• • ”During the seven years I knew him I never once suspected that he was anything else than what he appeared to be. While he was somewhat effeminate in appearance and talked in a falsetto voice, still his conduct and actions were distinctively masculine. This revelation is a stunner to me and, I guess, to everybody else who knew him.“
• • ”I wouldn’t believe it if Dr. Gallagher, whom I know to be a man of undoubted veracity, hadn’t said so,“ said Senator Bernard F. Martin. ”Well, truly, it’s most wonderful. Why, I knew him well. He was a member of the Tammany district organization, a hard worker for his party, and always had a good argument to put up for any candidate he favored. He used to come to the Iroquois Club to see me and pay his dues, and occasionally he would crack a joke with some of the boys. He was a modest little fellow, but had a peppery temper and could say some cutting things when anyone displeased him. Suspect he was a woman? Never. He dressed like a man and talked like a very sensible one. The only thing I ever thought eccentric about him was his clothing. Now that they say he’s a woman, I can see through that. You see, he also wore a coat a size or two too large, but of good material. That was to conceal his form. He had a bushy head of black hair, which he wore -long and parted on the left side. His face was always smooth, just as if he had just come from the barber’s.“
• • ”He never sought political preferment for himself, but often said a good word that helped along a deserving friend. And he could say nice things and some bad things about a man, too. Just as cleverly any one of the big politicians.
• • “Why,” continued the Senator, "when the County Democracy was in the heyday of its glory, Murray Hall was one of the bright stars in that constellation. He was the Captain of his election district when he lived and kept an intelligence office between Seventeenth and Eighteenth Street, on Sixth Avenue. That was some years ago, when the district was cut down, making Fourteenth Street the northern boundary. Hall moved so as to be in with his political pals. He used to hobnob with the big guns of the County Democracy, and I knew he cut quite some figure as a politician.

• • • A "GOOD FELLOW“ • • •

• • ”He finally tired of his political associations, and came to me. He asked to be taken back into the fold. He was a ‘good fellow,’ and kept a good line on the voters of the district. He knew most everybody and most everybody knew him, and I thought he would be a very acceptable acquisition. He had formerly been a member of Tamany Hall, and had many friends in the organization. He was at the polls every election day, voted once any way, as they say, and helped get out the vote. We made him a member of the General Committee, and he was always present and participated in the proceedings until the last two years. His health had been bad as a result of being knocked down on Fifth Avenue by a bicycle, and he had not been very active in politics of late."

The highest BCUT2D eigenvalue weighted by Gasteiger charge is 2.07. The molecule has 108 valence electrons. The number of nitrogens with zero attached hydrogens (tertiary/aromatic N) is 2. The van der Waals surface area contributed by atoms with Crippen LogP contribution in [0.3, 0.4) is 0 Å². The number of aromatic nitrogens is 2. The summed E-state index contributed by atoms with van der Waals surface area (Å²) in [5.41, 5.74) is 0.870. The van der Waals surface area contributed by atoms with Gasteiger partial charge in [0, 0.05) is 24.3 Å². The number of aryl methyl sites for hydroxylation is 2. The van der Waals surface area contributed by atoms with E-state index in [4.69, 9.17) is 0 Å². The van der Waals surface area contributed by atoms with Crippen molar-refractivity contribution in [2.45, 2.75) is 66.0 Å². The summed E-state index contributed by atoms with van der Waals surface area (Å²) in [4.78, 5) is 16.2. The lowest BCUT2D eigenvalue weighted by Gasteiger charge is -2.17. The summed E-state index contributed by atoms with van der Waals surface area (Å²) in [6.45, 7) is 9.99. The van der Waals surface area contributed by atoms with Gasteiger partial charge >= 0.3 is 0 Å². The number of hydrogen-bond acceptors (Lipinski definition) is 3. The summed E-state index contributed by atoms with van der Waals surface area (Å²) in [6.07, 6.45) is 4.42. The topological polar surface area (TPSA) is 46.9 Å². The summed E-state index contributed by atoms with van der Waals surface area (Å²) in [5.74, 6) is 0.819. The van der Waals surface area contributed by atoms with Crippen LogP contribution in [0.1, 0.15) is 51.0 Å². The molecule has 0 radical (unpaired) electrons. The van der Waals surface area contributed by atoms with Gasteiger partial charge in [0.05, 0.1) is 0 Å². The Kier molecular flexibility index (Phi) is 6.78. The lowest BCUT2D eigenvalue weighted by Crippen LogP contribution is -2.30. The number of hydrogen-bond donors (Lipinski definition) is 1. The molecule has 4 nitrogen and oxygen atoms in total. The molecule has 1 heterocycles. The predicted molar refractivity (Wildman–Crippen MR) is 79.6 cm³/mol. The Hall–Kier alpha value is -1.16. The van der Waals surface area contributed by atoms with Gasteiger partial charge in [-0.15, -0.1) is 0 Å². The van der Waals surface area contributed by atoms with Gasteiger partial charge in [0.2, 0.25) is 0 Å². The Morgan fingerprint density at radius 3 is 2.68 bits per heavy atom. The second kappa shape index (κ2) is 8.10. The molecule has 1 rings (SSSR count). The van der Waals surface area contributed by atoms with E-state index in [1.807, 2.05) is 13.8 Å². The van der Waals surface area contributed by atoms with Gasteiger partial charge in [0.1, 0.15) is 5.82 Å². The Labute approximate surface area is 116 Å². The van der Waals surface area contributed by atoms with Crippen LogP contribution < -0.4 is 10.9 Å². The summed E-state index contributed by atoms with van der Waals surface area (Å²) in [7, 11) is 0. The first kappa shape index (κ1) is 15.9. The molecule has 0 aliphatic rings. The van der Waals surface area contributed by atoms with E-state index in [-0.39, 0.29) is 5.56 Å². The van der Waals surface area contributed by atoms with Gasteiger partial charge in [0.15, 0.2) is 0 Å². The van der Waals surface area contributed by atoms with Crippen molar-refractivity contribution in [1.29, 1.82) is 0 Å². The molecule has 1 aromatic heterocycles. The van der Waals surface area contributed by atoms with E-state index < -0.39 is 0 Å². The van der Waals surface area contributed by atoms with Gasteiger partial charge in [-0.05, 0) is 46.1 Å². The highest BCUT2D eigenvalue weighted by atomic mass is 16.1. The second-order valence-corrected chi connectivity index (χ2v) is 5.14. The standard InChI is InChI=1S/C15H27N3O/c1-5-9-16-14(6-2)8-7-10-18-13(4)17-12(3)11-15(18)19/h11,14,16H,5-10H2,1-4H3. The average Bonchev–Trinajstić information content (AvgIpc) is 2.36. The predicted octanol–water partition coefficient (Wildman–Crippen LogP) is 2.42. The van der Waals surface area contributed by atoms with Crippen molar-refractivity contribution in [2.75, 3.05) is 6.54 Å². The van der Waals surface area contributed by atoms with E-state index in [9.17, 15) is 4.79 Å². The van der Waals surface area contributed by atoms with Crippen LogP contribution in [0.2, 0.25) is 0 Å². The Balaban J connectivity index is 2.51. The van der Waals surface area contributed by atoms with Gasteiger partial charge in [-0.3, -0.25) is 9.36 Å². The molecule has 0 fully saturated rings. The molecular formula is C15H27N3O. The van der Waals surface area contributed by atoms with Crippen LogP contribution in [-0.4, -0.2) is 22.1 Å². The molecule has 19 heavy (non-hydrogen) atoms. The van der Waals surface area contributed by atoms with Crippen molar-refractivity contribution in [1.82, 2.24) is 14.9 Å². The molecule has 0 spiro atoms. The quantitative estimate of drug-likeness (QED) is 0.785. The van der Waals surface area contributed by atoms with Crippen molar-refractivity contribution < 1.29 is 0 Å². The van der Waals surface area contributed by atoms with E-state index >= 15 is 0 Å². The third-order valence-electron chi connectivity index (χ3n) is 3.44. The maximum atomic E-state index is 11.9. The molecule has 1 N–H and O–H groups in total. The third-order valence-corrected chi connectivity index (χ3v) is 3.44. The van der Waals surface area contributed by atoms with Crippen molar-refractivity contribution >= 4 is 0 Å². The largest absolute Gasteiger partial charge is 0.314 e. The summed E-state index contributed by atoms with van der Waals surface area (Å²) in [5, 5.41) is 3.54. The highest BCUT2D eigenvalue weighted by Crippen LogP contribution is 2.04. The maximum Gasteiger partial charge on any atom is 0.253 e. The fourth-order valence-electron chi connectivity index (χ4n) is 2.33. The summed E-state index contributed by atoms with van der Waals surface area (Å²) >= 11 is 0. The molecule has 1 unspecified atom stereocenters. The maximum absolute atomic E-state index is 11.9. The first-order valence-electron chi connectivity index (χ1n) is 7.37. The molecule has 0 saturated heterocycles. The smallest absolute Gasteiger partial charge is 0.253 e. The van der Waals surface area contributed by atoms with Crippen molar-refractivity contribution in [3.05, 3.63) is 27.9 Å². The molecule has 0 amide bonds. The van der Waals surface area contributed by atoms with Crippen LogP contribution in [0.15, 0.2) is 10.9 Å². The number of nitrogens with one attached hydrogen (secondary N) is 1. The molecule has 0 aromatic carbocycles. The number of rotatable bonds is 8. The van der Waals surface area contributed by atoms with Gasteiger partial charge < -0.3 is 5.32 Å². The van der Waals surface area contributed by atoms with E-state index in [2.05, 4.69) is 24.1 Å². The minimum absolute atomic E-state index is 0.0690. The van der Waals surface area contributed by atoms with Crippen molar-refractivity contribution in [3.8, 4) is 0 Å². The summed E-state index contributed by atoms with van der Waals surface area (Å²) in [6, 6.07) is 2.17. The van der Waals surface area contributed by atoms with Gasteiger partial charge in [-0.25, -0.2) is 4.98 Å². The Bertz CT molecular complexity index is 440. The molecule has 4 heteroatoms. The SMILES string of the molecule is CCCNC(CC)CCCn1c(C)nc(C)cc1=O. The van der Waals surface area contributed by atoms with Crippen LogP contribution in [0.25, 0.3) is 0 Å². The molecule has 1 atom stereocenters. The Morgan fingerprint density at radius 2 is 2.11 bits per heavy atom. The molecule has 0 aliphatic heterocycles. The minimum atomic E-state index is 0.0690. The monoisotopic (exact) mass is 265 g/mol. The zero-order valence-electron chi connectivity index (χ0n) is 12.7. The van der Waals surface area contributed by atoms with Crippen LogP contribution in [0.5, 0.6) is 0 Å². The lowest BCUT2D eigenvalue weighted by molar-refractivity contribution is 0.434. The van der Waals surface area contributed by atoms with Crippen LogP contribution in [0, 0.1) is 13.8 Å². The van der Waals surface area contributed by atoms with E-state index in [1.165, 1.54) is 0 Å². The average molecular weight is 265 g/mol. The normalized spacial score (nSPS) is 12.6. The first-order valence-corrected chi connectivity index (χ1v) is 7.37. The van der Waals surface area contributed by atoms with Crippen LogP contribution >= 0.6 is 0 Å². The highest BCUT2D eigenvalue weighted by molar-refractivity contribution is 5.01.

• • Joseph Young, one of Senator Martin’s most trusted lieutenants and an officer of the Iroquois Club, was the Tamany Captain of the district when Murray Hall served in the same capacity for the County Democracy.
• • “I knew him well,” said Young, “and I remember that we both worked tooth and nail to get the larger vote. If he’s a woman, he’s the wonder of all the ages, sure’s you live, for no man could ever suspect it from his habits and actions.”
• • “Why he had several run-ins when he and I were opposing Captains. He’d try to influence my friends to vote against the regular organization ticket and he’d spend money and do all sorts of things to get votes. A woman? Why, he’d line up to the bar and take his whisky like any veteran, and didn’t make faces over it, either. If he was a woman he ought to have been born a man, for he lived and looked like one.”
• • The late Patrick McCabe, who was Chief Clerk of the Jefferson Market Police Court, was an intimate friend of Hall. They had been associated in politics for years, attended chowders together, drank, smoked, and had many good times, but McCabe died without the knowledge of the fact that his chum and colleague was a woman.
• • While McCabe was located in the Jefferson Market Court, Hall began the career of a professional bondsman. The singular character often befriended unfortunates for a consideration, and was doing a profitable business until, on one occasion, he qualified in a sum that aroused the Court’s suspicion.
• • On investigating the bondsman’s alleged wealth it was discovered that Hall had only about $5,000 in real estate, which consisted of five lots in West Chester willed to him by his “wife,” "and a few thousand dollars in bank."
• • Hall was arrested after attending a meeting at the Iroquois Club one night and locked up in the Macdougal Street Station, but didn’t stay long.
• • On the way to the station the policeman who had the prisoner in charge accepted an invitation to step into Skelly’s saloon, at Tenth Street and Greenwich Avenue. They had several drinks, for which Hall paid. In the meantime Skelly had sent out for several politicians, who accompanied the officer and his prisoner to the station house. Skelly furnished a bond and Hall was released.